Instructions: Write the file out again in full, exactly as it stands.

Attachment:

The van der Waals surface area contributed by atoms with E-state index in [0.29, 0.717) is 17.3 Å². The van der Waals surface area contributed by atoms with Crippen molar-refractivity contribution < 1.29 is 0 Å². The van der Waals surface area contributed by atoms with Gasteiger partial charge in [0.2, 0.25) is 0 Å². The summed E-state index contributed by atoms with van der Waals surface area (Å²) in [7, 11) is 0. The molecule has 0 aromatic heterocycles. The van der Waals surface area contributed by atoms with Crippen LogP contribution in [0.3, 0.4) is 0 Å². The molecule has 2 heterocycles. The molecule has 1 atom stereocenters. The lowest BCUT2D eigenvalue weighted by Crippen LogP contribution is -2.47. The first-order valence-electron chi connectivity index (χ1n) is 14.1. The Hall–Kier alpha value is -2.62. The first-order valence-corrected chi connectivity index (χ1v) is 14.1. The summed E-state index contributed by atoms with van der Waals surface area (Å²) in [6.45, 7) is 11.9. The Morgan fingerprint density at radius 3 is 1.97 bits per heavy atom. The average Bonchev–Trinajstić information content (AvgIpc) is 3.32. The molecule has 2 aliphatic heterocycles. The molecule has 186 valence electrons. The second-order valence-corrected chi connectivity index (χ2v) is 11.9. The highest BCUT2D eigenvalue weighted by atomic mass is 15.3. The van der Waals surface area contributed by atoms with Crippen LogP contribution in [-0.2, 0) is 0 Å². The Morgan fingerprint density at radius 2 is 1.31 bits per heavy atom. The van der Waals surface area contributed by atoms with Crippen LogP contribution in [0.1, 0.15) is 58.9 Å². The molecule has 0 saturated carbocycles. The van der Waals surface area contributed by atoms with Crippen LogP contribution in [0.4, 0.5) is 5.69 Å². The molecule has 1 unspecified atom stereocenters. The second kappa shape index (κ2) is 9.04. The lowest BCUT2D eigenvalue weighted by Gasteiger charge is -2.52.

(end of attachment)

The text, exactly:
The van der Waals surface area contributed by atoms with E-state index in [0.29, 0.717) is 17.3 Å². The van der Waals surface area contributed by atoms with Crippen molar-refractivity contribution < 1.29 is 0 Å². The van der Waals surface area contributed by atoms with Gasteiger partial charge in [0.2, 0.25) is 0 Å². The summed E-state index contributed by atoms with van der Waals surface area (Å²) in [7, 11) is 0. The molecule has 0 aromatic heterocycles. The van der Waals surface area contributed by atoms with Crippen LogP contribution in [0.3, 0.4) is 0 Å². The molecule has 2 heterocycles. The molecule has 1 atom stereocenters. The lowest BCUT2D eigenvalue weighted by Crippen LogP contribution is -2.47. The first-order valence-electron chi connectivity index (χ1n) is 14.1. The Hall–Kier alpha value is -2.62. The first-order valence-corrected chi connectivity index (χ1v) is 14.1. The summed E-state index contributed by atoms with van der Waals surface area (Å²) in [6.45, 7) is 11.9. The Morgan fingerprint density at radius 3 is 1.97 bits per heavy atom. The average Bonchev–Trinajstić information content (AvgIpc) is 3.32. The molecule has 2 aliphatic heterocycles. The molecule has 186 valence electrons. The second-order valence-corrected chi connectivity index (χ2v) is 11.9. The highest BCUT2D eigenvalue weighted by atomic mass is 15.3. The van der Waals surface area contributed by atoms with Crippen LogP contribution in [-0.2, 0) is 0 Å². The Morgan fingerprint density at radius 2 is 1.31 bits per heavy atom. The van der Waals surface area contributed by atoms with Crippen LogP contribution in [0.1, 0.15) is 58.9 Å². The molecule has 0 saturated carbocycles. The van der Waals surface area contributed by atoms with Crippen LogP contribution in [0.4, 0.5) is 5.69 Å². The molecule has 1 unspecified atom stereocenters. The second kappa shape index (κ2) is 9.04. The lowest BCUT2D eigenvalue weighted by Gasteiger charge is -2.52.